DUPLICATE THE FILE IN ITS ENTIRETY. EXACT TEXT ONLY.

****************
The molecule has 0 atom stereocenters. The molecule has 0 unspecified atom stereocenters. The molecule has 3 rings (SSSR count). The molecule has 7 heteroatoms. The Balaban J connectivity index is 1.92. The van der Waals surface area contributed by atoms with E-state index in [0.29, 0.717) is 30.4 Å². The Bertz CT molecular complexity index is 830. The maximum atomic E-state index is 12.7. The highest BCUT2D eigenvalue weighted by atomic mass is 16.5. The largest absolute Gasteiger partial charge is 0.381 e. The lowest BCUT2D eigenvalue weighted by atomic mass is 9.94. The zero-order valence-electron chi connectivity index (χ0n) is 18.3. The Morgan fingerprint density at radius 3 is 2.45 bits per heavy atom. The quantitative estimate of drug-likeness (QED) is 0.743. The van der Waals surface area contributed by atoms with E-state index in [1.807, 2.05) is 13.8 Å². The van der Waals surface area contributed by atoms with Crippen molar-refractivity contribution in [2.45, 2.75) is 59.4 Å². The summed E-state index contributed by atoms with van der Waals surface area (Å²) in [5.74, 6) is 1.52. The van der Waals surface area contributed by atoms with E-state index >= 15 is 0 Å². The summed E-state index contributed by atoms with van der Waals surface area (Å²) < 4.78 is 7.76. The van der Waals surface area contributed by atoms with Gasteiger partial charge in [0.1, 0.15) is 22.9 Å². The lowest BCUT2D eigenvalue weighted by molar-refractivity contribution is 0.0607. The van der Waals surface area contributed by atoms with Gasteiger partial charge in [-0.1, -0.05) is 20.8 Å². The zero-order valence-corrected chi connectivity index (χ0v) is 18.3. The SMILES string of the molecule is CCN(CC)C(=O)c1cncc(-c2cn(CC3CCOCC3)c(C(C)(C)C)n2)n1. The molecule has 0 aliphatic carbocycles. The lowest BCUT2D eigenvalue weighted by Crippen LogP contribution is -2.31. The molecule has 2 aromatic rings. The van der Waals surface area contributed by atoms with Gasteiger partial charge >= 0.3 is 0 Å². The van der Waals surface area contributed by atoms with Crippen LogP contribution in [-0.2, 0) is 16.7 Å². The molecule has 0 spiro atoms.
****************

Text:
The molecule has 0 atom stereocenters. The molecule has 0 unspecified atom stereocenters. The molecule has 3 rings (SSSR count). The molecule has 7 heteroatoms. The Balaban J connectivity index is 1.92. The van der Waals surface area contributed by atoms with E-state index in [0.29, 0.717) is 30.4 Å². The Bertz CT molecular complexity index is 830. The maximum atomic E-state index is 12.7. The highest BCUT2D eigenvalue weighted by atomic mass is 16.5. The largest absolute Gasteiger partial charge is 0.381 e. The lowest BCUT2D eigenvalue weighted by atomic mass is 9.94. The zero-order valence-electron chi connectivity index (χ0n) is 18.3. The Morgan fingerprint density at radius 3 is 2.45 bits per heavy atom. The quantitative estimate of drug-likeness (QED) is 0.743. The van der Waals surface area contributed by atoms with E-state index in [1.807, 2.05) is 13.8 Å². The van der Waals surface area contributed by atoms with Crippen molar-refractivity contribution in [2.45, 2.75) is 59.4 Å². The summed E-state index contributed by atoms with van der Waals surface area (Å²) in [5.74, 6) is 1.52. The van der Waals surface area contributed by atoms with E-state index >= 15 is 0 Å². The summed E-state index contributed by atoms with van der Waals surface area (Å²) < 4.78 is 7.76. The van der Waals surface area contributed by atoms with Gasteiger partial charge in [0.1, 0.15) is 22.9 Å². The lowest BCUT2D eigenvalue weighted by molar-refractivity contribution is 0.0607. The van der Waals surface area contributed by atoms with Gasteiger partial charge in [-0.1, -0.05) is 20.8 Å². The zero-order valence-corrected chi connectivity index (χ0v) is 18.3. The SMILES string of the molecule is CCN(CC)C(=O)c1cncc(-c2cn(CC3CCOCC3)c(C(C)(C)C)n2)n1. The molecule has 0 aliphatic carbocycles. The lowest BCUT2D eigenvalue weighted by Crippen LogP contribution is -2.31. The molecule has 2 aromatic rings. The van der Waals surface area contributed by atoms with Gasteiger partial charge >= 0.3 is 0 Å². The van der Waals surface area contributed by atoms with Crippen LogP contribution in [-0.2, 0) is 16.7 Å². The molecule has 0 spiro atoms.